Comparing Border Security in North America and Europe
par Emmanuel Brunet-Jailly
Border security has been high on public policy agendas in Europe and North America since the September 11, 2001 attacks on the World Trade Center in New York City and on the headquarters of the American military in Washington, DC. Governments are now confronted with managing secure borders, a policy objective that in this era of increased free trade and globalization must compete with intense cross-border flows of people and goods. Border security policies must enable security personnel to identify, or filter out, dangerous individuals and substances from among the millions of travelers and tons of goods that cross borders daily, particularly in large cross-border urban regions.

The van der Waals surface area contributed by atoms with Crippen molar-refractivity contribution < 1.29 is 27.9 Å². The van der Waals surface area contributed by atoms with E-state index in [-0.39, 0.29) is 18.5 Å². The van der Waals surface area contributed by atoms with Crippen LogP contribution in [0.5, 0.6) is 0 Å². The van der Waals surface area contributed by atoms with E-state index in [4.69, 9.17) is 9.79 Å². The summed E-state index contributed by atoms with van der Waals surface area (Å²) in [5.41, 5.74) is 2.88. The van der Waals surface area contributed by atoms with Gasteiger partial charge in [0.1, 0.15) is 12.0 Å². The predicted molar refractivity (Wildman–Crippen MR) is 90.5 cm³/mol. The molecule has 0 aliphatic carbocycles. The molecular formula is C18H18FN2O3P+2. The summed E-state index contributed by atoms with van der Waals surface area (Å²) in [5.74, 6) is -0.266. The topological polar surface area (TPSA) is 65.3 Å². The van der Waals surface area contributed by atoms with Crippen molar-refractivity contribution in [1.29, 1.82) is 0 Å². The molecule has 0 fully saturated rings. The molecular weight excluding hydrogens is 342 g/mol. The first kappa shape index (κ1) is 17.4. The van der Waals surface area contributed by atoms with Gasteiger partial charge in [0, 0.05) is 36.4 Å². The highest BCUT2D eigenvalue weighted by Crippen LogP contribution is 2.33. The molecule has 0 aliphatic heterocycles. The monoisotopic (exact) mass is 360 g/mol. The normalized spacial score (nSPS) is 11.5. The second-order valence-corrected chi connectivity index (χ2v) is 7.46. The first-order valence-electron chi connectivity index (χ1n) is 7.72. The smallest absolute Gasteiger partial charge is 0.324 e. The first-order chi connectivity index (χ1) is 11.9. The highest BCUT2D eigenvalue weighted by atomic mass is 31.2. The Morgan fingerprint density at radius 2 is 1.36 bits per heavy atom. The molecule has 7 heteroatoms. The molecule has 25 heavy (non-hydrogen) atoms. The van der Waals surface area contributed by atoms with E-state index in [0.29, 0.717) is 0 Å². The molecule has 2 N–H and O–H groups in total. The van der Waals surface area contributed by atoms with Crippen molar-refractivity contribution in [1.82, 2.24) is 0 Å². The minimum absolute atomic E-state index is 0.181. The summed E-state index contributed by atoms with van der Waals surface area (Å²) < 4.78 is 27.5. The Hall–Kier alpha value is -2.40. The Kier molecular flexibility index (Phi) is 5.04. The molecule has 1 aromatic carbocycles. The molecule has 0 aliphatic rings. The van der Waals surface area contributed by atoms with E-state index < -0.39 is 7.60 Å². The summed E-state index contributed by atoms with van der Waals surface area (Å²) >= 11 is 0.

The book addresses this gap between security needs and an understanding of borders and borderlands. It argues that the nature of borders is to be porous, which is a problem for security policy makers. It shows that for economic, cultural, or political reasons human activities increase across a border and borderland, governments need to increase cooperation and collaboration with regard to security policies, if only to avoid implementing mismatched security policies.
2007 University of Ottawa Press